Getting Out of Your Mortgage

Mon, Jun 21, 2010

Financial Advice

The steep declines in residential real estate prices in many areas of the country have left myriad homeowners with mortgages which are far greater than the current market value of their homes. In this scenario, many homeowners feel like they are fighting a losing battle, and wonder whether they should just walk away and let the bank take back the house. Current rents are quite reasonable, and walking away from your mortgage often entails saving several thousand dollars a month versus staying and continuing to make payments. Furthermore, without any equity in the home, you are not creating value by making mortgage payments as you traditionally would have when you had a nice equity stake in your residence.

The advantages of walking away can be quite clear, but what are the downsides? First and foremost, you will be significantly hurting your credit score should you incur a foreclosure on your record. Walking away from your mortgage will hurt your credit score for seven years — which is painful, but potentially not as painful as continuing to make payments on an upsidedown mortgage for another seven years. In some rare cases, the bank could possibly pursue what is called a deficiency judgement against you. This means that they sue you personally for the difference between your mortgage balance and the amount they end up selling your house for at auction.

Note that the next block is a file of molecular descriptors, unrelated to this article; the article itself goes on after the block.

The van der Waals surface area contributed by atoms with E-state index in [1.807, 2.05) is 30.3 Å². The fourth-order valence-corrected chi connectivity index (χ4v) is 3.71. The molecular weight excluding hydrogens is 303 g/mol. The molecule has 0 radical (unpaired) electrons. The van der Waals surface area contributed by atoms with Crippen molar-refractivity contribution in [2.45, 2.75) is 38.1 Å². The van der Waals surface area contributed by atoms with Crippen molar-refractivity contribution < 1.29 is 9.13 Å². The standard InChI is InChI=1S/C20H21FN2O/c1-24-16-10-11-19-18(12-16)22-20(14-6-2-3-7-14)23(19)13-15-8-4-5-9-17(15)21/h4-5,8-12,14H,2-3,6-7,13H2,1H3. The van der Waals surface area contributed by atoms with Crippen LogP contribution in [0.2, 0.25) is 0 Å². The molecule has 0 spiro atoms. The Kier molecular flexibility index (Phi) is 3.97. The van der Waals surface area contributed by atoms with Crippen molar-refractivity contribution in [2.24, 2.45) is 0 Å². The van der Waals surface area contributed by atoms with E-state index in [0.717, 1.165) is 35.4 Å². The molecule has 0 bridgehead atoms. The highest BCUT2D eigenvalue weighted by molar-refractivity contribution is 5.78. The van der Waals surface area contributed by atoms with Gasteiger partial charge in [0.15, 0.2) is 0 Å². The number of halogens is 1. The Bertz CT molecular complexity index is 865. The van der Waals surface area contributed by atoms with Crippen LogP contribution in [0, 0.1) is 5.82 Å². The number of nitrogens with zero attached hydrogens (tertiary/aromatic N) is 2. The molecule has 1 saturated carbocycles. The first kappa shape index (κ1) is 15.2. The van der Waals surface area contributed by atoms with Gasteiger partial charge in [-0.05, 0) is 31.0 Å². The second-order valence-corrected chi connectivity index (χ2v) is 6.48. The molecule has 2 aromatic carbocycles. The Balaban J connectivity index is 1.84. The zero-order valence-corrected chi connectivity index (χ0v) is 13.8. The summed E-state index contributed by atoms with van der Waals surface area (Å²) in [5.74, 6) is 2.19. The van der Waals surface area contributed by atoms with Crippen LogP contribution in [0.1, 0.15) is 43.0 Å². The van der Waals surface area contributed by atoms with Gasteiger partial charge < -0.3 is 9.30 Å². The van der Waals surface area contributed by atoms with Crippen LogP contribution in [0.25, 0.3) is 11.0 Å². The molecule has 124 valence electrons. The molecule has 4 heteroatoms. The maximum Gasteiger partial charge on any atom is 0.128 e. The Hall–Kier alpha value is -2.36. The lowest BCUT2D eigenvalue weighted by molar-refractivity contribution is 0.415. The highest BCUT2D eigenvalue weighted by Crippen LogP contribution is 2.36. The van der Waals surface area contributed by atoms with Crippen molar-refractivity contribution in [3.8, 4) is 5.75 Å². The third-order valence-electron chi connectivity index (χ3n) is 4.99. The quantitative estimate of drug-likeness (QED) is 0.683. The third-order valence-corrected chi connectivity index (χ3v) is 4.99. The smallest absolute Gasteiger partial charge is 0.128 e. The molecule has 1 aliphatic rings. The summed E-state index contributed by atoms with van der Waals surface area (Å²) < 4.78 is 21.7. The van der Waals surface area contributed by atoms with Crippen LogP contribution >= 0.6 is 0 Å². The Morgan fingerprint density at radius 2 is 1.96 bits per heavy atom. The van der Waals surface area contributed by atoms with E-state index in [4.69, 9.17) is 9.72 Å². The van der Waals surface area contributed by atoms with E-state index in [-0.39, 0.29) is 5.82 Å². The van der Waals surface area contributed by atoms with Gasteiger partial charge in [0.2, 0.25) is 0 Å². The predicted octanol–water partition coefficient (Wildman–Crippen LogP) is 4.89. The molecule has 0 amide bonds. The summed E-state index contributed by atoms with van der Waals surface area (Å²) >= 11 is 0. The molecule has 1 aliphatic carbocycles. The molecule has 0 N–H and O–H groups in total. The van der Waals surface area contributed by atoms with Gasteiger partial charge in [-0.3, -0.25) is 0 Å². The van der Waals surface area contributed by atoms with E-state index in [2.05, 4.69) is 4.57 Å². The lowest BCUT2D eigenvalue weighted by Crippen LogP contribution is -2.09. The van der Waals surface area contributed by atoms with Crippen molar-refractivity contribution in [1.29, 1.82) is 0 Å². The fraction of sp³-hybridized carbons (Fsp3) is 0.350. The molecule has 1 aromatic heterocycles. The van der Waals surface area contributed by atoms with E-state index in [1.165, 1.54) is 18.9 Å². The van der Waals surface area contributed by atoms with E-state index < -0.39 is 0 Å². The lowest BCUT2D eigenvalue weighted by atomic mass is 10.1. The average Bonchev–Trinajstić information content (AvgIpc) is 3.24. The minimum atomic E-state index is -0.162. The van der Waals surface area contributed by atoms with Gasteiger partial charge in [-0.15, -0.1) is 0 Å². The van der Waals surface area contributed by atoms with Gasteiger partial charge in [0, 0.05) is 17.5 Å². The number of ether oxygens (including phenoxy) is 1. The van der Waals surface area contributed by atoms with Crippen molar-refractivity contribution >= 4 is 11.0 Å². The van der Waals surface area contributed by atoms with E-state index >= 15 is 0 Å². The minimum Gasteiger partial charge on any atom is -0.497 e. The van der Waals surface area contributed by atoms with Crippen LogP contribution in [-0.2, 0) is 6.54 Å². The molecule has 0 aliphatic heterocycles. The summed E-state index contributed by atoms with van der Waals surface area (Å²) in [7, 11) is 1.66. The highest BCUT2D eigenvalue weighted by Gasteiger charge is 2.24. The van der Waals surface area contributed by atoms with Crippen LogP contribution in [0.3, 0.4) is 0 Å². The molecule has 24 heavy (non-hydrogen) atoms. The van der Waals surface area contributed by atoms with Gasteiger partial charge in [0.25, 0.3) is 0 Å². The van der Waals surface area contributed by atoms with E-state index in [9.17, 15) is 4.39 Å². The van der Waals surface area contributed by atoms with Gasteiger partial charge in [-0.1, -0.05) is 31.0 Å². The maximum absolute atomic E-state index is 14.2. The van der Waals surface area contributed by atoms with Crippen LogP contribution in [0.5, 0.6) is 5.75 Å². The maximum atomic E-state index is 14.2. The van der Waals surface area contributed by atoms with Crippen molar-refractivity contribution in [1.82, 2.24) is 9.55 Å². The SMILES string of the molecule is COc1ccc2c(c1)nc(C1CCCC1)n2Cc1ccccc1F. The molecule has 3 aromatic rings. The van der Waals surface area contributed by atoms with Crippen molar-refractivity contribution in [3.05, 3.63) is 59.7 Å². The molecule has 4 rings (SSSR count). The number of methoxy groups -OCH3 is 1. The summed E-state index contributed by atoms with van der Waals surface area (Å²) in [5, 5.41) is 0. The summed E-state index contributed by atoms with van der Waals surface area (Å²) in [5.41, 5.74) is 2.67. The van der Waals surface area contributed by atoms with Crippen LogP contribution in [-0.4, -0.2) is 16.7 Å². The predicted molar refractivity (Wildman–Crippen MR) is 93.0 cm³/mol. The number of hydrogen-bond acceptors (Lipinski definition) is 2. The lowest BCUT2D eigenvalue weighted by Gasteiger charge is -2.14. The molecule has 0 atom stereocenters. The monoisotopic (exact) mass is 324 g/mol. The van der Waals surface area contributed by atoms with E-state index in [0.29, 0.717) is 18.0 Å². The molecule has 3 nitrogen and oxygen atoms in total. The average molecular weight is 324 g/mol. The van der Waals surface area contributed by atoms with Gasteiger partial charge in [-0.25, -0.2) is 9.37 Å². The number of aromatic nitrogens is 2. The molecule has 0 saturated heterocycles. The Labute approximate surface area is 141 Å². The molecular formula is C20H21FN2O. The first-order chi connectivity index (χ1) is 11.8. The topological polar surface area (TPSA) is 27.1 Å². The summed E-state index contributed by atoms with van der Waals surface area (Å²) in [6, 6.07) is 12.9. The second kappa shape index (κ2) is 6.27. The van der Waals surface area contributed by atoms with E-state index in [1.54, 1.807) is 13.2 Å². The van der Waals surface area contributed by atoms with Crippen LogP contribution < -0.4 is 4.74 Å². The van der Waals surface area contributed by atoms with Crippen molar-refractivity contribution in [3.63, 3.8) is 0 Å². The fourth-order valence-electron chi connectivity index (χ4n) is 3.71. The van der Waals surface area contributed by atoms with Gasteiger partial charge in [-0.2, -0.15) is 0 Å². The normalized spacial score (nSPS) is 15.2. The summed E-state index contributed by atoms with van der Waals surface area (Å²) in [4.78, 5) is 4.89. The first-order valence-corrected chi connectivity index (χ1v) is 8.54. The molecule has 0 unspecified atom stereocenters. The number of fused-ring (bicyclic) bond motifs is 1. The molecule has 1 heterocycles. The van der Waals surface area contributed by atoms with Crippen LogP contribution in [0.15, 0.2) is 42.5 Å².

Deficiency claims are rare, and they vary by state. Some states do not allow them whatsoever — it is important to check with a qualified legal professional to ascertain what the applicable rules are in your state. Foreclosure used to entail great stigma. This is no longer the case, and the banks themselves with their chicanery and taxpayer bailouts have contributed to most of society having sympathy with those choosing to walk away. In the end, this decision is driven by your own personal circumstances — there are pro’s and con’s. Whatever you decide, keep in mind that eventually you will emerge on the other side stronger for having gone through this difficult experience.

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